2. Shut down all your computers and devices that aren’t in use during your vacation: Nowadays, many of us leave our work and home computers, as well as many IoT devices, on at all times, since we use them every day while at work or home. It’s quicker and easier to just have them up and ready. However, if you will not need to remotely connect to them during your vacation, turn them off! When a device is on, it’s also online, leaving it open to attack (depending on protections you have). If it’s off, it can’t get hacked. If you aren’t going to be using it for many days or weeks, why not just shut it off to avoid any chance of an attack?. Obviously, for IoT monitoring devices like cameras, you should leave those on so they can do their job while you are gone, but if you don’t need it, turn it off.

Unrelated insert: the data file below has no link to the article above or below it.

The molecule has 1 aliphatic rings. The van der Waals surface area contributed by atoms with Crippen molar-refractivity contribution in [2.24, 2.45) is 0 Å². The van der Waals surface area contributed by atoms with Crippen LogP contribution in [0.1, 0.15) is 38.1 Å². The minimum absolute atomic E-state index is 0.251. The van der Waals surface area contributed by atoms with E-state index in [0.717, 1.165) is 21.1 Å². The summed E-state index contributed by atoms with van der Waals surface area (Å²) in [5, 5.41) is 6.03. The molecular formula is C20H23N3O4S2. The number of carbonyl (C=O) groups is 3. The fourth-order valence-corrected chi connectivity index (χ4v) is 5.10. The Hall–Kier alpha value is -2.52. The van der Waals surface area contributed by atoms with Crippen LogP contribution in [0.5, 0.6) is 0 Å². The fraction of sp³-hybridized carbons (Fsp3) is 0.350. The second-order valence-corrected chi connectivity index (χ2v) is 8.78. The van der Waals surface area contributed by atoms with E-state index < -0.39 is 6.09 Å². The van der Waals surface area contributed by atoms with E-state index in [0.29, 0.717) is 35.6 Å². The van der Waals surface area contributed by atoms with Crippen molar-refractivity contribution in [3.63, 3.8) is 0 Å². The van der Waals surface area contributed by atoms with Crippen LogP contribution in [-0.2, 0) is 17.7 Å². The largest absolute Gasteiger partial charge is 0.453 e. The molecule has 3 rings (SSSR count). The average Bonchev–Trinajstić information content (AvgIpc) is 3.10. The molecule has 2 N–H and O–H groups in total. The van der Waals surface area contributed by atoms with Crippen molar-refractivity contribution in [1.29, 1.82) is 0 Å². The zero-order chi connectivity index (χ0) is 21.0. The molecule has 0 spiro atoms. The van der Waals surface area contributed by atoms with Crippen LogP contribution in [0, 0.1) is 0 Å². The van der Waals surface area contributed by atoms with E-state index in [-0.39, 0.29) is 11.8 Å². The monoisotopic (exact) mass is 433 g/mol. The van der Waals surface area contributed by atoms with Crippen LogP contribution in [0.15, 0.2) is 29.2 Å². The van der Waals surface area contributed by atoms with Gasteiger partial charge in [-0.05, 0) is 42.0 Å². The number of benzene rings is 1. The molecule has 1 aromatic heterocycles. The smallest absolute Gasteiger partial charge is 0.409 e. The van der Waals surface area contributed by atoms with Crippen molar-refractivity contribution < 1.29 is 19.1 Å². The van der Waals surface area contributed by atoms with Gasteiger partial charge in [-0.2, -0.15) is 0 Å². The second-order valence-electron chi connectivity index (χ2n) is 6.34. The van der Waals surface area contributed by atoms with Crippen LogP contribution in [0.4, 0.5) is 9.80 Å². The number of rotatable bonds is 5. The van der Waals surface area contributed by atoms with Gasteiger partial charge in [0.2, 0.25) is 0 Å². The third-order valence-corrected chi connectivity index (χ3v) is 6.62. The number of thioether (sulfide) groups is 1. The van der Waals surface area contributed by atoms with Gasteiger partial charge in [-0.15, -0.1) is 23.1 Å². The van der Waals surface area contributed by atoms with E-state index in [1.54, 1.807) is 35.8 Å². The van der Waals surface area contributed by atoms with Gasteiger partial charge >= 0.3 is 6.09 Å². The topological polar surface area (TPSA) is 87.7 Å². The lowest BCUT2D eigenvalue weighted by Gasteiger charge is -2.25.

3. Update before leaving the office: Not updating software as recommended can leave an open door to vulnerabilities. Before leaving for vacation, perform all pending system updates, and be sure to review any pending updates and apply them as soon as you return. Again, your IT department usually has processes or tools in place that force and automate updates. If that is the case, you may not have to do anything. However, sometimes these automated solutions still ask the local user if they can update and reboot now. So be sure to approve the updates before leaving.